Restaurants in Oakland
The retro diner Hopscotch puts a Japanese spin on hearty American dishes. Take the soba ragù, with buckwheat noodles, braised pork, Manchego, and shiso. BART station: 19th Street/Uptown Oakland
At Duende, chef Paul Canales channels his Basque heritage into pintxos and paellas in a whimsical setting (colorful murals; fence posts as floorboards). BART stop: 19th Street/Uptown Oakland
Set in an 1896 building with original mosaic floors, Desco is known for its Italian standards, including house-made-pasta dishes such as lamb-cheek pappardelle. BART stop: 12th Street/Oakland City Center
Arrive early on Tuesday afternoons for the fried chicken stuffed with herbs at Miss Ollie’s. The day’s special at this airy, Cali-Caribbean spot goes fast. BART stop: 12th Street/Oakland City Center
Proof that Oakland has NoCal’s buzziest restaurant scene? Its new nickname: Brooklyn West. Honoring Alice Waters’s ethos is Ramen Shop, owned by three Chez Panisse alums. Creative noodle soups spotlight homegrown produce such as Meyer lemons and chanterelles. BART stop: Rockridge
San Francisco’s hottest pizza joint has expanded with A16 Rockridge, which turns out chewy pies from a hand-built oven. We love the Montanara Rockridge—lightly fried dough, smoked tomato sauce, burrata, and basil. BART stop: Rockridge
Meat-centric small plates reign at Box and Bells, the latest from chef James Syhabout of Michelin-starred Commis. Try the country pork rillettes and blood pudding poutine. BART stop: Rockridge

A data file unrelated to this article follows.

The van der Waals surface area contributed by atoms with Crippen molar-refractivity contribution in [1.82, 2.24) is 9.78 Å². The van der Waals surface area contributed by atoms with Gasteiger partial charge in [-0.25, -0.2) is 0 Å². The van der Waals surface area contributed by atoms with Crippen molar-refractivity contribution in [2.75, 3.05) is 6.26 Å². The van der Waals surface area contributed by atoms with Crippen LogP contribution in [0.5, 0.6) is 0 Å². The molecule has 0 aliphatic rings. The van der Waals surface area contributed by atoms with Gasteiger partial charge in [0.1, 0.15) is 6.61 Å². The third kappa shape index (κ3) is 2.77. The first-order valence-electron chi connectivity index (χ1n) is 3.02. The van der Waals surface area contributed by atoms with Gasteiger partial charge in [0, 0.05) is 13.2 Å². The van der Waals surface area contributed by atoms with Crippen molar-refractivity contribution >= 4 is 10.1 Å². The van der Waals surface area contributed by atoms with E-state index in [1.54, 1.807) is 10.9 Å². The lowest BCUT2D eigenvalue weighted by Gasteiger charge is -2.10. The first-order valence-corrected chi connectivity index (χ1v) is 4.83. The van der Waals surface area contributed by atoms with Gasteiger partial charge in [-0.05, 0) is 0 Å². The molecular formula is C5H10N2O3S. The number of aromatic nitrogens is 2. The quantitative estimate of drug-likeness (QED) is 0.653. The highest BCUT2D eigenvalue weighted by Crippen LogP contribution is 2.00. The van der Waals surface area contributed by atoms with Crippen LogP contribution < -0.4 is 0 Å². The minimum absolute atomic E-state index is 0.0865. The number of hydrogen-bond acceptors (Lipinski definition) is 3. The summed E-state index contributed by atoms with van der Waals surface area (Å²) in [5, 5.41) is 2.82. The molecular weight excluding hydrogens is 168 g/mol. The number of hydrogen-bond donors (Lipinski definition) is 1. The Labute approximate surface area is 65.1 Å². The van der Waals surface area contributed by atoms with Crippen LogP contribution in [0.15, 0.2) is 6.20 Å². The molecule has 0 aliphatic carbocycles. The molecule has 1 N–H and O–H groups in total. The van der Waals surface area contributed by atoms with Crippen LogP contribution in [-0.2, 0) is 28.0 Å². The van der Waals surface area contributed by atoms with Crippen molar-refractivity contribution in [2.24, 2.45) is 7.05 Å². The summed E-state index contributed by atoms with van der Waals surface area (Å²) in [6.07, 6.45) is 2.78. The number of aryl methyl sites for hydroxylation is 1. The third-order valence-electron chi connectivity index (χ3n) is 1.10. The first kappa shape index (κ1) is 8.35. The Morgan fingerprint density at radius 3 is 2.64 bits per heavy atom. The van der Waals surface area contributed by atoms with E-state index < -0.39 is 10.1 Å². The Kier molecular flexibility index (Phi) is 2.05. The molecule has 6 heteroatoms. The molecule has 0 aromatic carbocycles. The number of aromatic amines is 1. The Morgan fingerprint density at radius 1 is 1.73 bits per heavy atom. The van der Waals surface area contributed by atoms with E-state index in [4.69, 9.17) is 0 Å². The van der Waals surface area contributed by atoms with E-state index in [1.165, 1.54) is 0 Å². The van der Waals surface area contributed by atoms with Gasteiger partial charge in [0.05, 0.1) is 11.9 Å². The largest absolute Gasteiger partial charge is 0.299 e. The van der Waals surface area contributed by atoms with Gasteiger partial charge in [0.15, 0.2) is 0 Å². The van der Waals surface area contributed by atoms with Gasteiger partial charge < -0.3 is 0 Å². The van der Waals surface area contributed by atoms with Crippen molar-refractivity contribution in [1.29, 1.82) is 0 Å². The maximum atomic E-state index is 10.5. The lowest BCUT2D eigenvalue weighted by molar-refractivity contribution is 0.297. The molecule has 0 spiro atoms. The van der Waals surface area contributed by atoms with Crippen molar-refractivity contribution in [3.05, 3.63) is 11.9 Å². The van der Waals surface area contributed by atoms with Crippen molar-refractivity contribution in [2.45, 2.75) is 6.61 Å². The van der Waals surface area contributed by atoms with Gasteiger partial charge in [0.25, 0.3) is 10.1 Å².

Designed to resemble a traditional Italian trattoria, Marzano is housed in a white-stucco building with a terracotta-tile roof. Inside, glass demijohn light fixtures hang from exposed wooden beams, and an ebonized bar runs almost the entire length of the room.
A spare, albeit highly innovative, restaurant on a nondescript block of Piedmont Avenue (“across the street from Blockbuster,” notes the restaurant’s website).
Founded by Russell Moore, a former chef at Chez Panisse, this restaurant has an open kitchen that cooks using a fireplace hearth and a wood-burning oven.
The heritage hardware store sign still hangs beside this 83-seat pizzeria, where the chef is an alumni from the Chez Panisse kitchen. Worn wooden floors and exposed brick match the restaurant’s simple Italian food.
On Oakland’s restaurant row, in the Temescal neighborhood, this tapas bar serves authentic small plates from Catalonia—pa amb tomàquet; patatas bravas—accompanied by an all-Spanish wine list.
A pared-down pizzeria with an endless array of toppings (sausage, potato, and egg, to name a few).